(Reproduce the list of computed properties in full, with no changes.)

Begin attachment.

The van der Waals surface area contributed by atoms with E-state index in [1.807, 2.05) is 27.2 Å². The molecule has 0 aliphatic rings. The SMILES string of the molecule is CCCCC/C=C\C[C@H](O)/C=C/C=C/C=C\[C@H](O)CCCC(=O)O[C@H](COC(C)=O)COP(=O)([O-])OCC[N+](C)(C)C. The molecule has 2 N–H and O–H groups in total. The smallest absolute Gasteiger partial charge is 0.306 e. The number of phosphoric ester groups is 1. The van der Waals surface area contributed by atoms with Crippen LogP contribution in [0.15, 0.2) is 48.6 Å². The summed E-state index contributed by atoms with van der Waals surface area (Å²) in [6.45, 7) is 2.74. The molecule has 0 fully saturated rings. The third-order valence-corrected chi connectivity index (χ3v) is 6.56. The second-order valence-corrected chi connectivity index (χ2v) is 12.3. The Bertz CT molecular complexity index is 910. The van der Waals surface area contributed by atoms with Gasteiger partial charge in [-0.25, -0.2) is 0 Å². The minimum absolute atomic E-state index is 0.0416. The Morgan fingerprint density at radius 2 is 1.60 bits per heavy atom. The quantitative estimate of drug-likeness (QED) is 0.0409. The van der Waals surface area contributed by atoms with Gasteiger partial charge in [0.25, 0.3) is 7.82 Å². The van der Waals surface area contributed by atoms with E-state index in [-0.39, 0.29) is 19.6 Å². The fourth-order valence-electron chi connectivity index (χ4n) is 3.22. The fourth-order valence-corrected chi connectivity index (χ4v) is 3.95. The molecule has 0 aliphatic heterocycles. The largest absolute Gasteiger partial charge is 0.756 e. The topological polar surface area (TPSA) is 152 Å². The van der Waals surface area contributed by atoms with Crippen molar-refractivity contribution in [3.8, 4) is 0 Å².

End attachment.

The van der Waals surface area contributed by atoms with E-state index in [1.807, 2.05) is 27.2 Å². The molecule has 0 aliphatic rings. The SMILES string of the molecule is CCCCC/C=C\C[C@H](O)/C=C/C=C/C=C\[C@H](O)CCCC(=O)O[C@H](COC(C)=O)COP(=O)([O-])OCC[N+](C)(C)C. The molecule has 2 N–H and O–H groups in total. The smallest absolute Gasteiger partial charge is 0.306 e. The number of phosphoric ester groups is 1. The van der Waals surface area contributed by atoms with Crippen LogP contribution in [0.15, 0.2) is 48.6 Å². The summed E-state index contributed by atoms with van der Waals surface area (Å²) in [6.45, 7) is 2.74. The molecule has 0 fully saturated rings. The third-order valence-corrected chi connectivity index (χ3v) is 6.56. The second-order valence-corrected chi connectivity index (χ2v) is 12.3. The Bertz CT molecular complexity index is 910. The van der Waals surface area contributed by atoms with Gasteiger partial charge in [-0.25, -0.2) is 0 Å². The minimum absolute atomic E-state index is 0.0416. The Morgan fingerprint density at radius 2 is 1.60 bits per heavy atom. The quantitative estimate of drug-likeness (QED) is 0.0409. The van der Waals surface area contributed by atoms with Gasteiger partial charge in [0.25, 0.3) is 7.82 Å². The van der Waals surface area contributed by atoms with E-state index in [-0.39, 0.29) is 19.6 Å². The fourth-order valence-electron chi connectivity index (χ4n) is 3.22. The fourth-order valence-corrected chi connectivity index (χ4v) is 3.95. The molecule has 0 aliphatic heterocycles. The largest absolute Gasteiger partial charge is 0.756 e. The topological polar surface area (TPSA) is 152 Å². The van der Waals surface area contributed by atoms with Crippen molar-refractivity contribution in [3.8, 4) is 0 Å².